After a long day of classes, freshman Aaron McFadden meets with rappers, producers, and managers on the fourth floor of the Communications and Music Complex to set up for late night productions.
The fourth floor houses multiple industry-level recording studios and McFadden, a student in Loyola’s new Hip-Hop and R&B program, said he reserves one almost every night.
Loyola music industry students said they gravitate to the studios whenever they feel inspired for an authentic production experience, and since these workspaces stay open 24 hours a day, many of them can be seen collaborating into the early hours of the morning.
McFadden said working on the fourth floor is the reason why he hasn’t slept much since starting college in the fall, but he said he’s not complaining as it’s when he feels most creative.
“It’s more fun at night when I just get to work and don’t have to worry about a schedule and having to go to class,” McFadden said. “I can just keep making music until I get tired.”
McFadden said he often stays past midnight working on whatever comes to mind. He said he is never alone in the building as he is frequently joined by other students who also want to freely create.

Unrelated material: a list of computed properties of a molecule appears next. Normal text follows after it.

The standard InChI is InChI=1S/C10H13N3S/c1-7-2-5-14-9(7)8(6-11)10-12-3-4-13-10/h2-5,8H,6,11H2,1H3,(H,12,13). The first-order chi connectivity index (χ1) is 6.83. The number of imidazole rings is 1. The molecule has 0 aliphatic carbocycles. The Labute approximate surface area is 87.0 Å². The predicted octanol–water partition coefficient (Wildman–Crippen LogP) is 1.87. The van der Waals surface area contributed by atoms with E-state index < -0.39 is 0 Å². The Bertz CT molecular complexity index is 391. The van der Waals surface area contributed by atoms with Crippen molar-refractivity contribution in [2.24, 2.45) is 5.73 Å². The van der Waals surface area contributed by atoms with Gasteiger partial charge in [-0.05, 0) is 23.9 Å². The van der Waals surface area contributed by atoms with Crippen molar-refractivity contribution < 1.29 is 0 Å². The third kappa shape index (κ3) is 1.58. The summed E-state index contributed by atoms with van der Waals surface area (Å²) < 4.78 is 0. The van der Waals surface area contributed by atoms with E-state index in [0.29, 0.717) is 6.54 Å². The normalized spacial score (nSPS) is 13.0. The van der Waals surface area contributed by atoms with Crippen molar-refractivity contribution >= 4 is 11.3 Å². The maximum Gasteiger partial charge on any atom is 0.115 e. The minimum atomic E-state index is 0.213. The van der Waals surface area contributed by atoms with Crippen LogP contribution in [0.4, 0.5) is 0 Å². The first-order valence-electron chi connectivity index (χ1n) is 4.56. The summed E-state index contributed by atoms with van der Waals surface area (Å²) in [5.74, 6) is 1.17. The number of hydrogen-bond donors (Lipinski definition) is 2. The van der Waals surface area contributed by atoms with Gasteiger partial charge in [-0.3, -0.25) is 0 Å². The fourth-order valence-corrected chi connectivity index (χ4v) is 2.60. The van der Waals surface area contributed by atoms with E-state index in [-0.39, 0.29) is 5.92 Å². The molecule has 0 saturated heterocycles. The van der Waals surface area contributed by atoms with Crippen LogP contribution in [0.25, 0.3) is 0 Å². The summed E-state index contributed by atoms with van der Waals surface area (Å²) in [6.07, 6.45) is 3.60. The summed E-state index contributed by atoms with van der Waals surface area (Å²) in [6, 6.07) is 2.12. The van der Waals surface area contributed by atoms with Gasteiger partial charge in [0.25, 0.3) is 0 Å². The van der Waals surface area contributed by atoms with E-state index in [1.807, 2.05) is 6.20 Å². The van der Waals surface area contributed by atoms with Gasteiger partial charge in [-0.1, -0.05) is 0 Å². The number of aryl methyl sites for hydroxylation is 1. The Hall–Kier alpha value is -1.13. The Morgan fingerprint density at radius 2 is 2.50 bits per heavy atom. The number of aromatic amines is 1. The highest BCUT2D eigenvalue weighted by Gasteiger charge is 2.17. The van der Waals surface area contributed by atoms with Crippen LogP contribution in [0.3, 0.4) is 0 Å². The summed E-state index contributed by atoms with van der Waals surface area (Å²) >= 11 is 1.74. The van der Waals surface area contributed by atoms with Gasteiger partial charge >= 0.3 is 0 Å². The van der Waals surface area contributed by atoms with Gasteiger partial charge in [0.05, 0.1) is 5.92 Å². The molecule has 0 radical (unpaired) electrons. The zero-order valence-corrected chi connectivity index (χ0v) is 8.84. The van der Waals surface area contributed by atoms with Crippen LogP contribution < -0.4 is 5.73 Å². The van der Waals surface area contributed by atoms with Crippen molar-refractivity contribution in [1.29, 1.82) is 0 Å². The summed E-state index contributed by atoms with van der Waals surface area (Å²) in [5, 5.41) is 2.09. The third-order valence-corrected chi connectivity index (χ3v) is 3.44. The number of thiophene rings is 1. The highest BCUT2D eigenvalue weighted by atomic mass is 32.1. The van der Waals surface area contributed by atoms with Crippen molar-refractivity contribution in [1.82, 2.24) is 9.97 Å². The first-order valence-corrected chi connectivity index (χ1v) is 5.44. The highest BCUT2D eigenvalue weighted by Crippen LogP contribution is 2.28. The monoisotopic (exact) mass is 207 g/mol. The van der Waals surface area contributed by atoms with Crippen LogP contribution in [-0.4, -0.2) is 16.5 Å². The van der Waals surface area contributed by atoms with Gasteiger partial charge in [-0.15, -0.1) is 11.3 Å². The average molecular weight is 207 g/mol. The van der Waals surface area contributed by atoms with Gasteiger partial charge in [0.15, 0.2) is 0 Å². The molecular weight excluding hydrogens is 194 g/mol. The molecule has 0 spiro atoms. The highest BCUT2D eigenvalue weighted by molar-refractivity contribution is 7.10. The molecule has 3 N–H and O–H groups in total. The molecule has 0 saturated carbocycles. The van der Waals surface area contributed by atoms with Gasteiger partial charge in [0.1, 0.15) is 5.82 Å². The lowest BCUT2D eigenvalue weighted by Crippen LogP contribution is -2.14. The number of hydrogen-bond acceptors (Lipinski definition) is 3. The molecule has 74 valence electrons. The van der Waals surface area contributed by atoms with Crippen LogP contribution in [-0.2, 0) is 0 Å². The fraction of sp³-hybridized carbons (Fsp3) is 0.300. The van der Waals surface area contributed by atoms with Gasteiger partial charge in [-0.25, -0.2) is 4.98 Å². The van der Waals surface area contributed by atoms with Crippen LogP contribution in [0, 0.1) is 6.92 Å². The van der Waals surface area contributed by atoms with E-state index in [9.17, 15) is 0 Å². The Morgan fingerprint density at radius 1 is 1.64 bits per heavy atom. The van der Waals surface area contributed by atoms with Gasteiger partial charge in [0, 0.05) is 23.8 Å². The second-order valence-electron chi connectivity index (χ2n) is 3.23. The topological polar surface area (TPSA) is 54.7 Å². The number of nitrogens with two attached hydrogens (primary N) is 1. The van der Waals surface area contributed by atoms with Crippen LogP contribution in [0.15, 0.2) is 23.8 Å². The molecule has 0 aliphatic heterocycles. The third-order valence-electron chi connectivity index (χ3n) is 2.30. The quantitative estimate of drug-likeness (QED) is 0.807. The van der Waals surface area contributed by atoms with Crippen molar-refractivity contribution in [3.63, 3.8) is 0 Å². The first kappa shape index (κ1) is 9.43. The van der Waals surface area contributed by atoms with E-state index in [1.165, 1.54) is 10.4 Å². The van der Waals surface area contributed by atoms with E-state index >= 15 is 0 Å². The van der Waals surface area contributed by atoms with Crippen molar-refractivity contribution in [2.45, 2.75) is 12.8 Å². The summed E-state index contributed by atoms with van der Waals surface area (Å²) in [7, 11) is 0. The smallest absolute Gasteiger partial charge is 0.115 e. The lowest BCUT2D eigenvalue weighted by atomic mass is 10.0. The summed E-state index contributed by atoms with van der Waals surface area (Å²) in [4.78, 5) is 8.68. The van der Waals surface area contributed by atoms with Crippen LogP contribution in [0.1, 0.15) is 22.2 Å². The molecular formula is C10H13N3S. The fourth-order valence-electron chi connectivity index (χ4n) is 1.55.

“We can really get in here and not feel like we have anyone looking over our shoulder telling us what to make. And it makes the best music,” said Tavi Moddel, a freshman in the Hip-Hop and R&B program.
Moddel said he chose Loyola because of the unique opportunities the program offers.
“There’s a lot of other schools where you have to be a certain major or take a certain amount of classes to actually hop in the studio, but here, they set you on the right path and let you come in and get it done,” Moddel said.
All students in the School of Music Industry Studies are allowed to use the spaces after making a reservation with a student worker on the floor. They have to check into the rooms before 12 a.m. but can stay as long as they need. When making a reservation for the night, students can choose between six studios. Two are major with multiple isolated rooms, three are smaller with separate isolated booths, and one is a studio where students can produce from their laptops.
Sophomore Matthew “Dami” Eghdami said he often collaborates with other students whenever he’s in the studio.
“There’s a nice little community that hangs out on this floor,” Eghdami said. “It’s just people who always want to work on music or just be around it.”
Lovell “U-P” Cooper is the creator of the university’s Hip-Hop and R&B program as well as the facilities manager. When envisioning the program, he said he thought back to when he was just starting out in college.
“I wanted to create something that we always wanted,” Cooper said. “The students nowadays want the same thing.”
To learn, create, and collaborate, in a studio, Cooper said all students in the program have to do is sign up on time and respect the space.
“It doesn’t matter how great or talented you are, it’s like ‘bruh, just come with the right energy we’ll have you,’” he said.